The Future of Our Union: What We Can Learn From The Rebrand

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Ah, the spectacle of a political organisation tearing itself to shreds. We’ve had the Conservatives, we’ve had Labour, we’ve had UKIP… and now, we have SUSU – or Us., as we should get used to calling it. This kind of thing is always cathartic, especially when it concerns a group about which the general opinion is pretty poor – and make no mistake, student opinion of SUSU has been low for a long, long time. That’s one thing which the brand review did get right.

A lot of the commentary over the last few days has focused around the Union’s rebrand itself. This is understandable; the new logo is a dramatic stylistic departure from the old and the way in which it was first presented to the student body (those abysmal, monochrome signs over the Stag’s Head and Building 40’s main entrance) seemed almost calculated to arouse as much anger as possible. And frankly, the amount of money spent on the process – generally being reported at around £29,000 – seems way out of proportion to the quality of the new branding. Our natural tendency to resist change is something which has to be carefully managed in order to successfully overcome it, and this has definitely not been done in this case.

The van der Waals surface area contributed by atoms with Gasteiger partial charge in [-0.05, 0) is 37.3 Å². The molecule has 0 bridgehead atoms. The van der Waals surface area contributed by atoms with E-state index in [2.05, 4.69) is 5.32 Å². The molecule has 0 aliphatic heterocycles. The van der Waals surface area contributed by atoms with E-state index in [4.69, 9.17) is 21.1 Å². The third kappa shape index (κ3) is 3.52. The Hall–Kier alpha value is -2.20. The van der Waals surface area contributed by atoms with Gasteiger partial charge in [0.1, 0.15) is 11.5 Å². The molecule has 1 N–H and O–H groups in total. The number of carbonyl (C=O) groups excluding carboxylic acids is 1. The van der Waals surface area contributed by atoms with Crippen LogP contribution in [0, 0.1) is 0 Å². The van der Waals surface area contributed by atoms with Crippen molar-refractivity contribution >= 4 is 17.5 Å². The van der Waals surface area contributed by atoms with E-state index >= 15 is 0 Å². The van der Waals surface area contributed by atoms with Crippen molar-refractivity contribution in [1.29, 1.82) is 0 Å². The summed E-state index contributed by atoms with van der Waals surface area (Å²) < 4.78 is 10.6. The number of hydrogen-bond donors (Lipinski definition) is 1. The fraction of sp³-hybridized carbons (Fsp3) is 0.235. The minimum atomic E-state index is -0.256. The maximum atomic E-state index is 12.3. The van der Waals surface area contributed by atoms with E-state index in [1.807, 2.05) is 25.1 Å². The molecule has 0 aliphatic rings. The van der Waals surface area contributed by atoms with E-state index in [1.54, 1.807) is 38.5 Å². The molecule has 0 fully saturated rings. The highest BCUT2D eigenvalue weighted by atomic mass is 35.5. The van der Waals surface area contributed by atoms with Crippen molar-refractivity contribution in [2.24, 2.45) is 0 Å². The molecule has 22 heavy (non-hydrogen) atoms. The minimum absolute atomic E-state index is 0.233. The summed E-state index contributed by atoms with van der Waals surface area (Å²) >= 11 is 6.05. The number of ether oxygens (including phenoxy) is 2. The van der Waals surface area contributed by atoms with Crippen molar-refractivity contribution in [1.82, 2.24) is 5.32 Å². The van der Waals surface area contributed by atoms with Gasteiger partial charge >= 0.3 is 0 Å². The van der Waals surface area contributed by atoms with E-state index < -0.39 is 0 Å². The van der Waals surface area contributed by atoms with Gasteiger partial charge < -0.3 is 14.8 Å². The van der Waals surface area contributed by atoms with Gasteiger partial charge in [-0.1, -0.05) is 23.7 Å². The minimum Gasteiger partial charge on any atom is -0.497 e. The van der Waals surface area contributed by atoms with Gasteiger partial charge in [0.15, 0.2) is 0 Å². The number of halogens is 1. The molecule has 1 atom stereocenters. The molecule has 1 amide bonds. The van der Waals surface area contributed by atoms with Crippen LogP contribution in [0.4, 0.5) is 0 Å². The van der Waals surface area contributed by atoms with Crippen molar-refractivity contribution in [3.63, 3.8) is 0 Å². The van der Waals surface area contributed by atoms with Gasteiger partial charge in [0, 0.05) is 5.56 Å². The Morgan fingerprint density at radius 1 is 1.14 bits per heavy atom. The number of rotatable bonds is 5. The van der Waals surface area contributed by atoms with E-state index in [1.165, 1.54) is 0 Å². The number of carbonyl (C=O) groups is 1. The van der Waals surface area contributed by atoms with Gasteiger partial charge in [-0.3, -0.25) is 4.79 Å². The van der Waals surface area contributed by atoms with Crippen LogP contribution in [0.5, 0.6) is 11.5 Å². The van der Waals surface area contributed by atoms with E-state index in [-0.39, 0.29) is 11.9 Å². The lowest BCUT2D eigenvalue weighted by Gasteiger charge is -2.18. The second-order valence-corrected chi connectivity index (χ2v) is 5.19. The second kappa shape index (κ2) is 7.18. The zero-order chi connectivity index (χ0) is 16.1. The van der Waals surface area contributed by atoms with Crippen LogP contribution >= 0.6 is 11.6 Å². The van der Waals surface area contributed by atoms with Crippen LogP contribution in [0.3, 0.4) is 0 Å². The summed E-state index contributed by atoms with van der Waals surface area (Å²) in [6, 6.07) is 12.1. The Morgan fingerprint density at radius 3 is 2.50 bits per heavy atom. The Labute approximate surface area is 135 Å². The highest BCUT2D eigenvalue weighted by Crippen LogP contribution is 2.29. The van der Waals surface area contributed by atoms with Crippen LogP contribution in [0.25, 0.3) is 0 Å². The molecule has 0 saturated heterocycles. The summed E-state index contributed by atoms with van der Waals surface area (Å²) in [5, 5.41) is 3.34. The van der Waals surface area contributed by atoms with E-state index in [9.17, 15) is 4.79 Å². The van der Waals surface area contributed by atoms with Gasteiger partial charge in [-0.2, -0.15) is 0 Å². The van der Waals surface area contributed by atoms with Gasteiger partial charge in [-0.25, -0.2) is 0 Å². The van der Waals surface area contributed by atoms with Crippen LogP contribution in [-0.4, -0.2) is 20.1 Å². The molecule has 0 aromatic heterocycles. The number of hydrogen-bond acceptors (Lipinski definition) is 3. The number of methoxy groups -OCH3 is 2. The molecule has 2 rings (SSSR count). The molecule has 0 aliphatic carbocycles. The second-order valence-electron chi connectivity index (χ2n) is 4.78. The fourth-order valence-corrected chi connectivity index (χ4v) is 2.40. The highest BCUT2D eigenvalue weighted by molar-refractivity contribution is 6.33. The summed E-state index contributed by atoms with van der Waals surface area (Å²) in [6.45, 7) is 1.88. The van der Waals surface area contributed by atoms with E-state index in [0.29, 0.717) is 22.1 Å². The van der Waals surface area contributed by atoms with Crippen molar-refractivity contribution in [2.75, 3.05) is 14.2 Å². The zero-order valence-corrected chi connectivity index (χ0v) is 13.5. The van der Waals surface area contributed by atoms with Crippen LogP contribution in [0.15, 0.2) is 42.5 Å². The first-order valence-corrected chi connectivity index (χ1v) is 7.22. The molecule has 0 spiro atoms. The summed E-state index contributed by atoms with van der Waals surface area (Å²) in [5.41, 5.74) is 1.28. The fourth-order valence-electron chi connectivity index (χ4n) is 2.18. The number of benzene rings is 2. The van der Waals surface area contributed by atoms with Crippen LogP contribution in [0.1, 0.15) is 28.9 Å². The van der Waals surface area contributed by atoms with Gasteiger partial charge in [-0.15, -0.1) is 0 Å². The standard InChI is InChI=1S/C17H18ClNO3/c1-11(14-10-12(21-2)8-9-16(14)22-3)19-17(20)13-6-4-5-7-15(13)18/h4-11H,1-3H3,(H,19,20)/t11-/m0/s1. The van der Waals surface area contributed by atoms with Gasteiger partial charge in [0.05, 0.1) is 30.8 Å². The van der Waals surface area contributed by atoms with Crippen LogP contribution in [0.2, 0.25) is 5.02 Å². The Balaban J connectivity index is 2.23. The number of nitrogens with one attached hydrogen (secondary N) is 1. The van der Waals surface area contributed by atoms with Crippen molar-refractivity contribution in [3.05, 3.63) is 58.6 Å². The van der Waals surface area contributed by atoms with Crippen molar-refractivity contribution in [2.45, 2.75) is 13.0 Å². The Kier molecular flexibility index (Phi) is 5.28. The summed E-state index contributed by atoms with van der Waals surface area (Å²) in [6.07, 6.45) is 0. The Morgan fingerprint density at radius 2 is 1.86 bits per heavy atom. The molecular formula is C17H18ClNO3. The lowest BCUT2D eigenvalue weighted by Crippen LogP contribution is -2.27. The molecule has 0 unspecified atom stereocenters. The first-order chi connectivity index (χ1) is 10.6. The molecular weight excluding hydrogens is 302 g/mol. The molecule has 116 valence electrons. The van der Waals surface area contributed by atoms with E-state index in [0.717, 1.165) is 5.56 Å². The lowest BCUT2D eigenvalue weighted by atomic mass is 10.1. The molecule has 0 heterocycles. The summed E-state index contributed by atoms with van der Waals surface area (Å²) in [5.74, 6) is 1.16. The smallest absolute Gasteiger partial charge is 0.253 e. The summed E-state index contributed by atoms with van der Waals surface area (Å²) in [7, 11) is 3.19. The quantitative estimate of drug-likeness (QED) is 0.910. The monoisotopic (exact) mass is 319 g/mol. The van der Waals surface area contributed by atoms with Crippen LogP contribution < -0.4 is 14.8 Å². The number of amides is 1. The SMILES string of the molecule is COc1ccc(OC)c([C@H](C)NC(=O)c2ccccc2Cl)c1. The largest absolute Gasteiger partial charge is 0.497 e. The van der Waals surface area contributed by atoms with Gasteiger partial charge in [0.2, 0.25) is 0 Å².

The necessity of the rebrand is also questionable. To many, this is the central issue. The reason the Union’s ‘brand’ is poor has absolutely nothing to do with the physical appearance of its logo, its website or any other part of its ‘branding’. I accept that some people thought the old logo looked a little outdated, or that the website appeared a little crowded, but these concerns were minimal. Far more substantial is the perception of the Union as a clique, unresponsive to students’ needs, and imposing unnecessary demands upon student societies. SUSU is seen as interfering where it need not be and lax where it ought to do more. This is the real reason the brand is poor, and changing a logo is not going to help with that.